It’s no secret I have become highly critical of the Shasta Historical Society’s board of directors and their recent decisions. Decisions that have resulted in the loss of highly trained and capable professional staff, waste of financial resources, ongoing neglect of their irreplaceable collection, and alienation of community members. Since last summer, I’ve come to expect little from the organization, but I must admit, even I was shocked by a recent Facebook post by the Shasta Historical Society.
The society runs a “Today in History” feature on Facebook, something that many historical societies do in one form or another. For the Shasta Historical Society, it’s usually just something found in an old newspaper, devoid of any context or interpretation. It’s easy to understand why they do it; it’s a pretty easy way to generate content. It’s not great history, but usually harmless enough.
But the historical society crossed a line with its post of January 25, 2019, seen in part here:
The text is a weird hybrid—some of it is obviously lifted verbatim from an uncited source—note the outdated construction of “and etc.” The anonymous author of the post made a token attempt at political correctness by including the phrase “Native American,” which was not in common use at the time (if at all); however, the post author then uncritically repeated the source’s breathless declaration that all of the “non-Native Americans” were “murdered.”
The problem with omitting context and/or interpretation from “Today in History” content is, intentionally or not, you often end up misleading people. The “account” is actually a letter to the editor of the Shasta Republican by one A.M. [Alexander ] Rosborough. Who was Alexander Rosborough? We’ll circle back to that shortly. For now, let’s examine the claim itself.
The phrase “all the inhabitants in Pitt River Valley” sounds considerable and the attack devestating. How many people come to mind? Dozens? Hundreds? The actual number of victims? Five.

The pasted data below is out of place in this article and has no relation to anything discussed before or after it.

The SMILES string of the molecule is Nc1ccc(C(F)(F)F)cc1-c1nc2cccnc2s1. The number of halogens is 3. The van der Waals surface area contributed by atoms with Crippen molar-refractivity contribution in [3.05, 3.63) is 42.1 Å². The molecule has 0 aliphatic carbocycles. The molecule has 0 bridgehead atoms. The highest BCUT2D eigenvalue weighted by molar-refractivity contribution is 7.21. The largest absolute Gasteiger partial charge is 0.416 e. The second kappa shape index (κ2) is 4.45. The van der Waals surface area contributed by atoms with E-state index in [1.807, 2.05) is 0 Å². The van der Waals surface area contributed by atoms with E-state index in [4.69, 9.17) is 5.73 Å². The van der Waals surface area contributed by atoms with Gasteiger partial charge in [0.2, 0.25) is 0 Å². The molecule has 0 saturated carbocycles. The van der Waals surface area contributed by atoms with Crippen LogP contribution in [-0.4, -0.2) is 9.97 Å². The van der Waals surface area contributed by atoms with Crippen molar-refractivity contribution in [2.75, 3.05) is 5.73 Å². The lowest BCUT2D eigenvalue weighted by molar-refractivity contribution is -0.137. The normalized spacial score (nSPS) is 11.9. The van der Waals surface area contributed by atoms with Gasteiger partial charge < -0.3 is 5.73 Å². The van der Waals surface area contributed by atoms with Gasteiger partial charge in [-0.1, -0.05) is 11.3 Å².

The victims of the attack, as listed in the letter, were: H.A. Lockhart, A. Boles, Z. Rogers, Daniel Bryant, and “a German.” Who were these men? Did this attack happen out of the blue or was it part of a larger story? The historical society doesn’t tell you, so I will.
Alexander M. Rosborough was an attorney and eventual Indian Agent residing in Yreka. Along with H.A. Lockhart and others, he was a founding member of a joint stock company to form a toll road between Red Bluff and Yreka via the Pit River Valley. As a resident of Yreka, he also no doubt knew H.A. [Harry] Lockhart’s brother, Samuel, a saloonkeeper there. One of the most important things historians should do is evaluate their sources. How biased is it? Is there an agenda? Who benefits? Is this a firsthand account? In this case, Rosborough could hardly be considered an impartial source, because he had a clear incentive to overstate the devastation of the event while understating mitigating circumstances.
In June of 1856, the road between Red Bluff and Yreka finally opened, and the Yreka Chronicle reported “at and near [Harry] Lockhart’s Ferry, on Pitt river, several farms are being opened, and a sawmill building, and things will soon present the appearance of a thriving settlement at that place.” 3 The developing settlement served as the only overnight stopping point on the 180-mile road, and Harry Lockhart no doubt turned a tidy profit from the arrangement, which could continue so long as travelers could safely pass along the route and stay at the new settlement.4
The Lockhart Brothers treated Native Americans as subhuman or condoned such treatment of Native Americans by their employees. According to one account, Harry sent two Indian youths in search of two lost horses. When the pair failed to find the steeds, Lockhart “‘shot them both.'” 5. Another account reported two of Lockhart’s workers killed two Indian men, who in the past had often helped the white settlers by giving them wild game. The workers then abducted the deceased men’s wives 6.
According to a report published by the Shasta Republican, one of the Lockharts bragged of poisoning Indians while living in the Pit River Valley. The Republican dryly opined, “Since hearing of the above conduct, we have lost our wonder at the untimely fate of the settlers of Pit River Valley” 7. Sources at the time applied greater scrutiny to accounts of the event than the Shasta Historical Society.
The historical society also neglects to discuss the toll of the “war” that broke out following the attack on Lockhart’s Ferry which Rorsborough’s letter no doubt help instigate. A more accurate term than war would be “massacres” or “ongoing genocide.” That spring, a group of approximately 25 or so volunteers rode out to mete their version of “justice” for the deaths at Lockhart’s Ferry.